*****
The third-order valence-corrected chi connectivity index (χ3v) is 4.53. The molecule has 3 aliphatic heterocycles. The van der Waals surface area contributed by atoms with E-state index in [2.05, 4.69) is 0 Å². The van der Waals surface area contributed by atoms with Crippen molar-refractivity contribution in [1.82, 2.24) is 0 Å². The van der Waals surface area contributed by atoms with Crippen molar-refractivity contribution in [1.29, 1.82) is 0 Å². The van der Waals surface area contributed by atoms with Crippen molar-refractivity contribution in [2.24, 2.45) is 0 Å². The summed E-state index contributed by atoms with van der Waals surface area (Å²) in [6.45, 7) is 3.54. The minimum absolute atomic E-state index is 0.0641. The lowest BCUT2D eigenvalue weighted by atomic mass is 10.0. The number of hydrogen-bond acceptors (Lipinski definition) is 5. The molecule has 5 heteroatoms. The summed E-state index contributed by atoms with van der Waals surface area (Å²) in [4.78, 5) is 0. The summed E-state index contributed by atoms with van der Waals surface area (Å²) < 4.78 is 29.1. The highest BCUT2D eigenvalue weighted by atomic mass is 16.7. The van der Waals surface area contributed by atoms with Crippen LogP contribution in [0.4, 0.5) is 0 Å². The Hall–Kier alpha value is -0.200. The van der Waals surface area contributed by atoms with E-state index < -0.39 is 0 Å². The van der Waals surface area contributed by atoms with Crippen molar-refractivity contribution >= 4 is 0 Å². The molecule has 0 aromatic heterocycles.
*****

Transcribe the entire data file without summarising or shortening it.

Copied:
The third-order valence-corrected chi connectivity index (χ3v) is 4.53. The molecule has 3 aliphatic heterocycles. The van der Waals surface area contributed by atoms with E-state index in [2.05, 4.69) is 0 Å². The van der Waals surface area contributed by atoms with Crippen molar-refractivity contribution in [1.82, 2.24) is 0 Å². The van der Waals surface area contributed by atoms with Crippen molar-refractivity contribution in [1.29, 1.82) is 0 Å². The van der Waals surface area contributed by atoms with Crippen molar-refractivity contribution in [2.24, 2.45) is 0 Å². The summed E-state index contributed by atoms with van der Waals surface area (Å²) in [6.45, 7) is 3.54. The minimum absolute atomic E-state index is 0.0641. The lowest BCUT2D eigenvalue weighted by atomic mass is 10.0. The number of hydrogen-bond acceptors (Lipinski definition) is 5. The molecule has 5 heteroatoms. The summed E-state index contributed by atoms with van der Waals surface area (Å²) in [4.78, 5) is 0. The summed E-state index contributed by atoms with van der Waals surface area (Å²) < 4.78 is 29.1. The highest BCUT2D eigenvalue weighted by atomic mass is 16.7. The van der Waals surface area contributed by atoms with Crippen LogP contribution in [0.4, 0.5) is 0 Å². The Hall–Kier alpha value is -0.200. The van der Waals surface area contributed by atoms with E-state index < -0.39 is 0 Å². The van der Waals surface area contributed by atoms with Crippen molar-refractivity contribution >= 4 is 0 Å². The molecule has 0 aromatic heterocycles.